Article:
China container cargo index plummets for 5th straight month due to sluggish exports

Empty containers pile up in ports and factories go bankrupt as foreign trade orders fall

The China Container Freight Index (CCFI) reportedly continued its decline in January after sharp declines over the past four months. Business headwinds or even bankruptcy due to declining orders.

February 13th, container port release The CCFI for January showed a steep 11.2% year-on-year decline in the Composite Index. Among them, the European route index fell by 16.7%, while the US West and US East routes fell by 7.8% and 9.8% respectively. .

this is 5 times in a row Since the CCFI plummeted across all routes last September, it has declined month-on-month and has remained unchanged in subsequent months (October 2022) Composite Freight Index fell 24.8% y/y, the biggest drop in five months.

The CCFI is a complex index of ocean freight rates from China’s container ports to 12 shipping routes around the world, broadly reflecting China’s export situation.

Piles of idle containers

Announced by the Ministry of Transport of China port data January shows that cargo throughput growth at Chinese ports fell 1.9% year-on-year in December last year.

But the reality is even worse than the official numbers, with many Chinese ports already piling up empty containers.

Last December saw a dramatic increase in the number of empty containers at Nansha port in the south of Guangzhou city. Rosesurpassed 90% of dock stockpiles, a record since March 2020, in the early stages of the COVID-19 outbreak in China.

Then, in early January, empty containers were stacked six to seven stories high at Yantian Port in southern Shenzhen. according to According to a Jan. 4 report from state media China National Shipping.

The main setbacks in foreign trade today are reflected in weaker external demand and lower orders compared to last year’s supply chain disruptions and contract failures. “This is an important change” Said Li Xingqian, Director General of the Foreign Trade Bureau of the Ministry of Commerce, at a press conference held by the State Council on February 2.

Outlook export

according to Against the US Bureau of Labor Statistics’ (BLS) manufacturing Purchasing Managers’ Index (PMI) for January, the new export orders index rebounded to 46.1, slightly above last December’s 44.2.

But that’s lower than last November’s 46.7, said economist Li Songyun, who has long worried about the Chinese economy. is in a period of contraction.”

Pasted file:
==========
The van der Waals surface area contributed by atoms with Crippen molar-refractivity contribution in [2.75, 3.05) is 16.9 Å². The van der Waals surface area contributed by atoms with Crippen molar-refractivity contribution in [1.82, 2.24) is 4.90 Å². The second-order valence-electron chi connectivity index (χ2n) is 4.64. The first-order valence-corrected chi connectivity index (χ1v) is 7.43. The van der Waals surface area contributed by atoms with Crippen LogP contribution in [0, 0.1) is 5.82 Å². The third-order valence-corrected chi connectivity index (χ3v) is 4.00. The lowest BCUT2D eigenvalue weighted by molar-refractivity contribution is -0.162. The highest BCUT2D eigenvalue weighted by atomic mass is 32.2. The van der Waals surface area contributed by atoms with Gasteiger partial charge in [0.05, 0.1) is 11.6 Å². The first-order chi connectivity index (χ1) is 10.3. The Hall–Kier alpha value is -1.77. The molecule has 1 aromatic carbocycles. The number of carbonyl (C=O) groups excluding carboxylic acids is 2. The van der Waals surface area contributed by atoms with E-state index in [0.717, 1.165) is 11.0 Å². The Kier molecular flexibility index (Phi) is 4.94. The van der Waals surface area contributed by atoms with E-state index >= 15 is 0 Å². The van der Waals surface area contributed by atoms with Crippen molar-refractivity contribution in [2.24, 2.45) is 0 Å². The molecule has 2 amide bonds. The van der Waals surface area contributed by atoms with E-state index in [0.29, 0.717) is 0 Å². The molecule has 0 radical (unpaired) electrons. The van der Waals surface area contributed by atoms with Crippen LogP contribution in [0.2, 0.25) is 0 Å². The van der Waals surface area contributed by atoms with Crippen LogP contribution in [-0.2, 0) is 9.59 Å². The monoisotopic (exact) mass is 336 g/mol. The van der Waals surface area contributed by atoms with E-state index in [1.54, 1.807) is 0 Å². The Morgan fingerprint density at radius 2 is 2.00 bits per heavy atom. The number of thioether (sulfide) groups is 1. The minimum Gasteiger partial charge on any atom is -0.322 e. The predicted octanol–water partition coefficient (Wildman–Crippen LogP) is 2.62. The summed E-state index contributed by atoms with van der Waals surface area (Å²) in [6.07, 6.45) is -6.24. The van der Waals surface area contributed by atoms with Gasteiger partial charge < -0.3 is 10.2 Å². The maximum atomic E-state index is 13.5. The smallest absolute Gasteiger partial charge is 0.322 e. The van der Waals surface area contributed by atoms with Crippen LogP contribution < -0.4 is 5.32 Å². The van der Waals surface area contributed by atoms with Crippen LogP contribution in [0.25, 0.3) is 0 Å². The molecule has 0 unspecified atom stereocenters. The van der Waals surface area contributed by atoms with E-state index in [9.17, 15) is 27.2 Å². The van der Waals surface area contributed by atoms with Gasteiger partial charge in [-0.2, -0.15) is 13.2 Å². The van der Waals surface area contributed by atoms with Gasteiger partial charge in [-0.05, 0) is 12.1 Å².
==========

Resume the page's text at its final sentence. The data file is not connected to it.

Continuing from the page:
Regarding China’s export trends, Li told the Epoch Times on February 17, And the decline is getting worse. “

A recent report by the Economic Research Institute of the Chinese Academy of Social Sciences forecasts negative growth in China’s exports this year. report Official Media The Paper on February 4th.

Li noted that last December, China’s exports fell 9.9% year-on-year in dollar terms, and he believes the decline in exports will continue this year.

Epoch Times photo
Chinese workers at a Foxconn factory in Shenzhen, Guangdong province, southern China, May 27, 2010. (STR/AFP/GettyImages)

Manufacturing line out-migration

According to Li, China is losing its status as the world’s factory, which is one of the factors leading to the slump in exports, as well as a fact that the Chinese Communist Party (CCP) tends to avoid mentioning.

Over the past year or two, manufacturing supply chains have moved outbound, and that move is now accelerating, Li said.

The outflow of manufacturing could be attributed to the Chinese Communist Party’s stringent epidemic control and power outages that have disrupted industry supply chains, as well as escalating tensions between the US and China and rising geopolitical risks in the Taiwan Strait. .

In Li’s view, the most prominent example is the withdrawal of Apple’s supply chain, represented by Taiwan’s Foxconn, the world’s largest iPhone assembler. “In fact, the majority of mainland China export orders are from Taiwanese companies, and their withdrawal will undoubtedly have a significant impact on China’s exports.”

Order reduction

From 2022 onwards, a significant number of Chinese trading firms are looking to withstand the pressure of a sharp drop in orders.

Located on the southeastern coast of Fujian province, Quanzhou is one of China’s top 100 foreign trade cities. The local equipment manufacturers association will hold a mobilization conference in August 2022 with the aim of “getting overseas orders”, and will organize a delegation to attend the overseas orders exhibition in September and November last year and January this year. said he did.

China’s official financial media Yicai report Sectors such as fitness equipment, outdoor products and masks in Quanzhou, Xiamen and Zhangzhou in Fujian announced on January 27 that they had suffered heavy losses in the first half of 2022 due to a spate of delayed shipments and abandoned orders. . It caused excessive raw material input imbalance and inventory backlog.

Corporate bankruptcy

The continued decline in Chinese exports could become a major hurdle to survival for many privately owned foreign trade companies.

For example, Zhaofeng Knitting Garment Co., Ltd. is one of the victims. After more than 20 years of foreign trade business, it recently went bankrupt. On February 8, a video of workers demanding wages from outside the company went viral online, depicting the dire situation in the export trade that led to the bankruptcy of a Chinese company.

Zhaofeng Knitting Garment, one of the famous woolen enterprises with scale and strength in South China, Established 2002 in Dalan Town, Dongguan, a coastal city famous for its wool products.